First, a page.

2) Set Up Two-Factor Authentication
For a small business, one of your biggest vulnerabilities is email. Email is a vector that hackers use to gain access to larger networks and eventually your entire network of systems. Two-factor authentication (2FA) can protect you from these types of attacks and even prevent ransomware from infecting your devices. Before you set up 2FA, ensure that any essential services (like payroll) have failover protection in place so that you don’t lose key information if hackers cripple your system.
3) Encrypt Sensitive Data
When it comes to sensitive data, there are a few things that you can do in order to keep your business safe from phishing scams. If a scammer is trying to get information from your business, they’ll often ask for credit card or banking details—information which should never be provided by email. Credit card numbers, social security numbers and any other data that might be used by someone who isn’t an employee at your company should always be encrypted when it’s being transmitted via email.
4) Use a Password Manager
A single weak password can be devastating, opening you up to phishing scams and other attacks. Utilize a password manager such as LastPass or 1Password or an SSO solution such as OneLogin and create strong passwords that are unique for each site you visit. With a password manager, you only need one good password that unlocks everything else.
5) Limit Auto Logins
All companies that offer some form of email protection—whether it’s a webmail system or an external service—also limit auto-login opportunities and reinforce two-factor authentication (or other forms of security verification) when they do provide login access. In most cases, you don’t want your employees logging in to their accounts without reason; it should only be done for emergencies, not for those quick checks on current sales numbers.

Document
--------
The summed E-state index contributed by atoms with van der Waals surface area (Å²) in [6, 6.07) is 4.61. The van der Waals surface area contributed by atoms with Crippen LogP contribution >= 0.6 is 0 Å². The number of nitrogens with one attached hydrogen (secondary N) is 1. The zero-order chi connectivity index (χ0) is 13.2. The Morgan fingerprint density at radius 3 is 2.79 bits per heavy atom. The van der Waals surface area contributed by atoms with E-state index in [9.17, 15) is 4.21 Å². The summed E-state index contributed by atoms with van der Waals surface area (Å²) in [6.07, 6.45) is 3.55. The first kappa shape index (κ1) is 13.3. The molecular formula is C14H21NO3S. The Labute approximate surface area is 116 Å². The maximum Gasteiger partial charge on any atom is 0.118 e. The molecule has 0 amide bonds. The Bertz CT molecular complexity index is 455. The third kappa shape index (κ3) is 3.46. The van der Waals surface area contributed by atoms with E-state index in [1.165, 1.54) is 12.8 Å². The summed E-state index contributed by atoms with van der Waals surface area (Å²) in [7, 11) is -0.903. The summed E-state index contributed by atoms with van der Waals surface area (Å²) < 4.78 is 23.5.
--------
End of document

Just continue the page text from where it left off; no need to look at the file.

6) Backup Data Regularly
A good rule of thumb is to keep two or three backup copies of your data in different places. These backups could be on an external hard drive, in a cloud storage account like Dropbox or Google Drive, and even on another computer at home or in a remote location. If you use a web-based email provider, back up your emails by exporting them and storing them locally.
7) Monitor Connections
If you use an Internet connection that isn’t your own, like at a library or cybercafe, it’s important to monitor connections. Hackers often take advantage of unsecured connections and can trick your browser into connecting to dangerous sites. If you aren’t certain what kind of system is in place at a particular cybercafe, bring along antivirus software and keep it running throughout your time online.
We Can Help
At NetResults, we can help small businesses boost their email security with a comprehensive suite of tools that not only combat phishing attacks but also prevent them from even happening in the first place. Give us a call. nrtg.net